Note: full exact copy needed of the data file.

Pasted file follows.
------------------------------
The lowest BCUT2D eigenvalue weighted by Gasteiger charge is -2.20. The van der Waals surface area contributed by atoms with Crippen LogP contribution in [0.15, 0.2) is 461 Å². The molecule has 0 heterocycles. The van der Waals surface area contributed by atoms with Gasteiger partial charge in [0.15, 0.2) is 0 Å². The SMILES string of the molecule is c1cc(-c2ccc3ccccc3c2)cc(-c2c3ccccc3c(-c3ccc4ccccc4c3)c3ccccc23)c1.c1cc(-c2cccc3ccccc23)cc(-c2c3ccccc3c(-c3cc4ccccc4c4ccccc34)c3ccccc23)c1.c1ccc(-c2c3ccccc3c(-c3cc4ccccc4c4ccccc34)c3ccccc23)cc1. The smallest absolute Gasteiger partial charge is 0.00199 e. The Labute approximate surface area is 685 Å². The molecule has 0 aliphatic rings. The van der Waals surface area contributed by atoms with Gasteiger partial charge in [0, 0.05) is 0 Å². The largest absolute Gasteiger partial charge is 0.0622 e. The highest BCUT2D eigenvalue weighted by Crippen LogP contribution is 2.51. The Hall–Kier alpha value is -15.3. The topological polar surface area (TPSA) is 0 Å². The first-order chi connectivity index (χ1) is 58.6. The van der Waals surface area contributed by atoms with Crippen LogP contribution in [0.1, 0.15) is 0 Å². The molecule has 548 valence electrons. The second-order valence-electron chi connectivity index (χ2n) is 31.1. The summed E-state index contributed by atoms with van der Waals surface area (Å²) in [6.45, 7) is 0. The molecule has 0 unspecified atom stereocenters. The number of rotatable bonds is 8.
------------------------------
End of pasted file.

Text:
The lowest BCUT2D eigenvalue weighted by Gasteiger charge is -2.20. The van der Waals surface area contributed by atoms with Crippen LogP contribution in [0.15, 0.2) is 461 Å². The molecule has 0 heterocycles. The van der Waals surface area contributed by atoms with Gasteiger partial charge in [0.15, 0.2) is 0 Å². The SMILES string of the molecule is c1cc(-c2ccc3ccccc3c2)cc(-c2c3ccccc3c(-c3ccc4ccccc4c3)c3ccccc23)c1.c1cc(-c2cccc3ccccc23)cc(-c2c3ccccc3c(-c3cc4ccccc4c4ccccc34)c3ccccc23)c1.c1ccc(-c2c3ccccc3c(-c3cc4ccccc4c4ccccc34)c3ccccc23)cc1. The smallest absolute Gasteiger partial charge is 0.00199 e. The Labute approximate surface area is 685 Å². The molecule has 0 aliphatic rings. The van der Waals surface area contributed by atoms with Gasteiger partial charge in [0, 0.05) is 0 Å². The largest absolute Gasteiger partial charge is 0.0622 e. The highest BCUT2D eigenvalue weighted by Crippen LogP contribution is 2.51. The Hall–Kier alpha value is -15.3. The topological polar surface area (TPSA) is 0 Å². The first-order chi connectivity index (χ1) is 58.6. The van der Waals surface area contributed by atoms with Crippen LogP contribution in [0.1, 0.15) is 0 Å². The molecule has 548 valence electrons. The second-order valence-electron chi connectivity index (χ2n) is 31.1. The summed E-state index contributed by atoms with van der Waals surface area (Å²) in [6.45, 7) is 0. The molecule has 0 unspecified atom stereocenters. The number of rotatable bonds is 8.